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The historical county atlas shows the grand detour that Dundas Street took as it passed through Sixteen Hollow and crossed the creek.  The road passes across the middle of the map from the right to the left as one travels westward.  Just before the mill pond the road takes a curve and descends the hill behind the Presbyterian church (still a wood frame structure in 1877).  It crosses on or near the dam and then does a long hairpin curve south and back as it climbs the west ravine.  By 1877 there are few buildings shown on the map and only one mill, near the church.

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Fall was in the air and there are trees that are starting to change colour.  The process of changing colour actually starts in the spring.  The tree has a relatively short growing season which usually ends in about June.  At this time they already have the bud for next year’s leaf ready but dormant until the spring thaw.  Chlorophyll in the leaves is constantly being broken down by sunlight and replaced.  As the day light hours grow shorter and the nights longer the tree prepares for winter.  It starts to form a kind of scab between the leaf and the branch which cuts off the transfer of nutrients to the leaf.  When the green chlorophyll is no longer replaced the yellow, red and orange pigments in the leaves are exposed.  They too break down in UV light and eventually only the brown tannins are left as pigments.

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Yellow and purple flowers paint a picture of late summer.  Black-eyed susan, also known as brown-eyed susan, are related to the sunflower and provide the yellow on the left below. New England asters like a lot of sunshine and their purple flowers colour the open areas throughout The Hollow. The yellow goldenrod plants on the right are also a member of the aster family and they are often mixed with their distant cousins.  The sumac trees in the background have not started their change to bright red yet.  This is one of the first and brightest transformations of the fall.  The word sumac comes from the ancient word used for red in several languages.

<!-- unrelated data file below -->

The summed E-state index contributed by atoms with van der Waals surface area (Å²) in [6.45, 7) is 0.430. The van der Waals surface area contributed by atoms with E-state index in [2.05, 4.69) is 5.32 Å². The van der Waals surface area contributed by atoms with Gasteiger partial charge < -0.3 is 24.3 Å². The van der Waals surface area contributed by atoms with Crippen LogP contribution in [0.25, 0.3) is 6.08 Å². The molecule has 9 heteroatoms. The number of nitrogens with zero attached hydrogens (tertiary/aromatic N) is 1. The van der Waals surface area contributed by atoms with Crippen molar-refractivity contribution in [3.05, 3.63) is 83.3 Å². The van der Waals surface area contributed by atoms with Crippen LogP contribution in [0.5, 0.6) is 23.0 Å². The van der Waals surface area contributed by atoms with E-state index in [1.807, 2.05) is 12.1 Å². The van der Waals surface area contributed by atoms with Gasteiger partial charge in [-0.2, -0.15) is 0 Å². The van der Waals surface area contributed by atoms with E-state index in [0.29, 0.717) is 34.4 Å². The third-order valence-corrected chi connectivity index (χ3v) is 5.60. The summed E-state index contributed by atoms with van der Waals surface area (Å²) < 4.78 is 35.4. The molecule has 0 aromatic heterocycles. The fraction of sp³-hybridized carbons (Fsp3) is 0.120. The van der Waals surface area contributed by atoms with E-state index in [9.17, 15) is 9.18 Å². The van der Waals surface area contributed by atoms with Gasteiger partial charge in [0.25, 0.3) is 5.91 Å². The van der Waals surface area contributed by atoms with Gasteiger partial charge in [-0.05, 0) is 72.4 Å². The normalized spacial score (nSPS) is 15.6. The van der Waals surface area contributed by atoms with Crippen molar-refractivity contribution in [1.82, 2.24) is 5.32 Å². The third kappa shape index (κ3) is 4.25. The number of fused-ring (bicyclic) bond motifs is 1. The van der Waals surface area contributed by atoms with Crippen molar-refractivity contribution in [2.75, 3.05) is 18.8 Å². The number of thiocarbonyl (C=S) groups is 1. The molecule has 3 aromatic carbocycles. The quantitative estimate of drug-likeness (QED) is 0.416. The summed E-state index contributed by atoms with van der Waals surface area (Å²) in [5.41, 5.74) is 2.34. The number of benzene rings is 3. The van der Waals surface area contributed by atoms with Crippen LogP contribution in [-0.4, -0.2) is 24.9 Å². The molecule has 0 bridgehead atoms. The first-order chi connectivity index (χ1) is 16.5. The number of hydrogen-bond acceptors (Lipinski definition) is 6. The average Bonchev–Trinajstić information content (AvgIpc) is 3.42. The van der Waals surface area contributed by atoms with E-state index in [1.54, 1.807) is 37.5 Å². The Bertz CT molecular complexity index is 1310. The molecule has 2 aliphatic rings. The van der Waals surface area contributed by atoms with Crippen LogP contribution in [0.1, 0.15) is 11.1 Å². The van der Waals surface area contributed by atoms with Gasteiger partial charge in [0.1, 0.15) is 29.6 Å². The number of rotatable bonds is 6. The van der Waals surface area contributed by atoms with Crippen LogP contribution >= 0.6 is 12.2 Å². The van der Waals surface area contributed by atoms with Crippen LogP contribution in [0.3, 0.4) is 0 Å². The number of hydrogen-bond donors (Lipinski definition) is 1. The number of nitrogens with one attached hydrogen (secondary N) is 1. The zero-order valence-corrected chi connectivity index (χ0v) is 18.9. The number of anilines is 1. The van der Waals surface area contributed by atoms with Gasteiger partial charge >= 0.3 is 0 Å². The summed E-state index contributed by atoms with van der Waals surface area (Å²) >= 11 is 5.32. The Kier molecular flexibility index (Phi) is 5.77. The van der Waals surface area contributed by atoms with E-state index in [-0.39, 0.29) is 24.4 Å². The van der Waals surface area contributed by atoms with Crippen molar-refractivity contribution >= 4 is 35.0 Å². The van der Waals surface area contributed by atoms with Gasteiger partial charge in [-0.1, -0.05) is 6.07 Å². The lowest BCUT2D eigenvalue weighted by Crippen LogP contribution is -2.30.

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Sixteen Hollow is a quiet place today but it’s past history was much different.  Humans put a dam across the river and built an industrial community which has now vanished.  The Sixteen Mile Creek is also much shallower today than when Upper Canada was settled.  Clearing of the land led to lower water levels in Ontario.  Water levels at the end of the last ice age were much greater as can be seen in the depth of the creek bed relative to the shale embankments along the sides.

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One of the central meeting places in an early community was the church.  Sixteen Hollow had a Presbyterian church on the east bank of the river by 1844 and it is the only remaining building from the historical village.  This frame structure was 40 feet long, 30 wide and 18 tall.  The building was expanded  in 1899 and given a brick veneer on the outside.  Electric lights were installed in 1943 in time for the centennial celebrations the following year.  The basement was added in 1994 for it’s 150th anniversary.

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Sixteen Hollow is no longer a thriving town but there is a lot of space to hike along the Sixteen Mile Creek.  We had previously looked at a small section going north from here on Canada Day.